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James H. Duff

1925 - 2014 Obituary Condolences Gallery
James H. Duff Obituary
Longtime Arlington resident James Henry Duff passed away on Friday, March 7, 2014, at 2:30 p.m. from complications related to a 22-year battle with prostate cancer. Mr. Duff, or Jim, as he was known to friends and family, managed to survive so long by staying on the cutting edge of treatment, being one of the first patients to try several new therapy regimes. He was 88 years old. Memorial service: 3 p.m. Saturday, March 15, at Moore Funeral Home. Viewing: 2 p.m. Saturday prior to the service. Mr. Duff will be interred at 9:30 a.m. Monday, March 17, with his wife, Blanche, in Dallas-Fort Worth National Cemetery in Dallas, with full military honors. Born in Alvarado on March 24, 1925, Mr. Duff moved to Dallas with his mother, Irene, and his aunt, Celia Griggs, in 1929. He followed his sister, Valerie, and his older brother, David, in attending Woodrow Wilson High School where he lettered in football and served as vice president of his class, graduating in 1944. He immediately enlisted in the Army and, among many other duties, trained rigorously for what was expected to be the final assault on Japan. While stationed in Mississippi, he met his wife, Blanche Ainsworth. They eloped when Mr. Duff was transferred, and began a marriage that lasted 67 years, ending with her death Aug. 12, 2012. After the war, Mr. and Mrs. Duff moved back to Dallas, where he briefly attended college at SMU before dropping out to work at the now defunct department store, Titches, as a salesperson. Unsatisfied with his opportunities for promotion, Mr. Duff left Titches for a job in the toy department at Sears and Roebuck, where his native charm and ability brought him to the attention of executive recruitment officers. After excelling in his management training, Mr. Duff was posted around Texas, moving with his family through a series of promotions to Beaumont, San Angelo and Wichita Falls, returning to Dallas in the late '60s to serve as the executive responsible for what was then called "sales promotions" for all the stores in Texas. Struck by a lung illness in his mid-forties, Mr. Duff accepted an appointment as the operating superintendent of the Sears store in Lubbock, where he worked for 3 1/2 years while the extremely dry climate aided his recovery. After regaining his physical stamina, Mr. Duff turned down a transfer to Chicago (and an opportunity to resume his climb up the Sears corporate ladder), in favor of returning to the Metroplex. Buying a house in the north of Arlington, he proceeded to juggle several different assignments inside the network of local Sears stores, working as an operating superintendent at Seminary South in Fort Worth and Valley View in Dallas, and managing the Webb Chapel outlet by Bachman Lake, before taking early retirement, after 30 years, in 1979. Plans to launch a career as a consultant were interrupted by a series of heart attacks, and Mr. Duff instead devoted the following 33 years of his life administering to a large network of friends and relatives and traveling the United States. He enjoyed attending the opera with his daughter, visiting his son in New York and California, or his in-laws in Mississippi and Tennessee, and playing cards with his wife, who was, despite of being a devout Southern Baptist, an avid fixture in the local bridge community. Survivors: Mr. Duff is survived by his son, James Alan Duff; his son-in-law, Phillip Patrick Keene, of Los Angeles, Calif.; his daughter, Laura Ann Duff and her partner, Merilee Michaud, of Irving; and several nieces and nephews, including Deanna Duff of Dawson, Ga., Andy Barnes of Phoenix, Ariz., David Barnes of Austin and Janice Grissom Wehring of Burton.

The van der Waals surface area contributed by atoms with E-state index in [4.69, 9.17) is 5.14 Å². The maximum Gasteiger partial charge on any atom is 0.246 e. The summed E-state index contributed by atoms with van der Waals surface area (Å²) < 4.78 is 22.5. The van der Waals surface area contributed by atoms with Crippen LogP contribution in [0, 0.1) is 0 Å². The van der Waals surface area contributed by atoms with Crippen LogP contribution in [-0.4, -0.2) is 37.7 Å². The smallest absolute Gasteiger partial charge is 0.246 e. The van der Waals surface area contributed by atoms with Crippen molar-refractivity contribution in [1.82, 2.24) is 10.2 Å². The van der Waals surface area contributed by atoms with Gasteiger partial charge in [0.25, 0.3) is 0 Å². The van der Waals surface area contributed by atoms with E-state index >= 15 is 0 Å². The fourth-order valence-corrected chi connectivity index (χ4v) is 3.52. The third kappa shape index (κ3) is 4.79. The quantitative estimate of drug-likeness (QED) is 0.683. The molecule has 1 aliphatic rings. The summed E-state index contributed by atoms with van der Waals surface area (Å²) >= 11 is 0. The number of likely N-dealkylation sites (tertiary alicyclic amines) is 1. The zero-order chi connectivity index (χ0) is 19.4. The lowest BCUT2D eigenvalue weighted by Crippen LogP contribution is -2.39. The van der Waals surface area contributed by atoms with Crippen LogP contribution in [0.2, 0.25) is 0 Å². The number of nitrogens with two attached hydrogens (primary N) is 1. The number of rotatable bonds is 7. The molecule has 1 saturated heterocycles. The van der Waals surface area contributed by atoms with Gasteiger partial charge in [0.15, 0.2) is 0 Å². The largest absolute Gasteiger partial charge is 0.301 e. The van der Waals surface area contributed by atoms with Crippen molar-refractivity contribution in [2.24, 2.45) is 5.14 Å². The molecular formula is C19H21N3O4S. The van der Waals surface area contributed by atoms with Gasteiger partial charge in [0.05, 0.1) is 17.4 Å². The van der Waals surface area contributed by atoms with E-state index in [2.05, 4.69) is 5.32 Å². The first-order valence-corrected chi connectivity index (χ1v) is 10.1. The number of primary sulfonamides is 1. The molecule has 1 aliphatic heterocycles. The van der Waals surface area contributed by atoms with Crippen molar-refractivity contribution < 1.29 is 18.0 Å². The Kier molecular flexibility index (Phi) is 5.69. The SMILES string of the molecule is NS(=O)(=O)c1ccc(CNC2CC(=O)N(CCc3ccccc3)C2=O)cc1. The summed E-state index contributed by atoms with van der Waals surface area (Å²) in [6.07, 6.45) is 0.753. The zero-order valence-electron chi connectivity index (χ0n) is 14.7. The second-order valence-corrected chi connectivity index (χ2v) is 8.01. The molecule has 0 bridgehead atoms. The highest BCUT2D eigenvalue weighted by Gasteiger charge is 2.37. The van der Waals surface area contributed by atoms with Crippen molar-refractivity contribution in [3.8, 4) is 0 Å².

Published in Star-Telegram on Mar. 13, 2014
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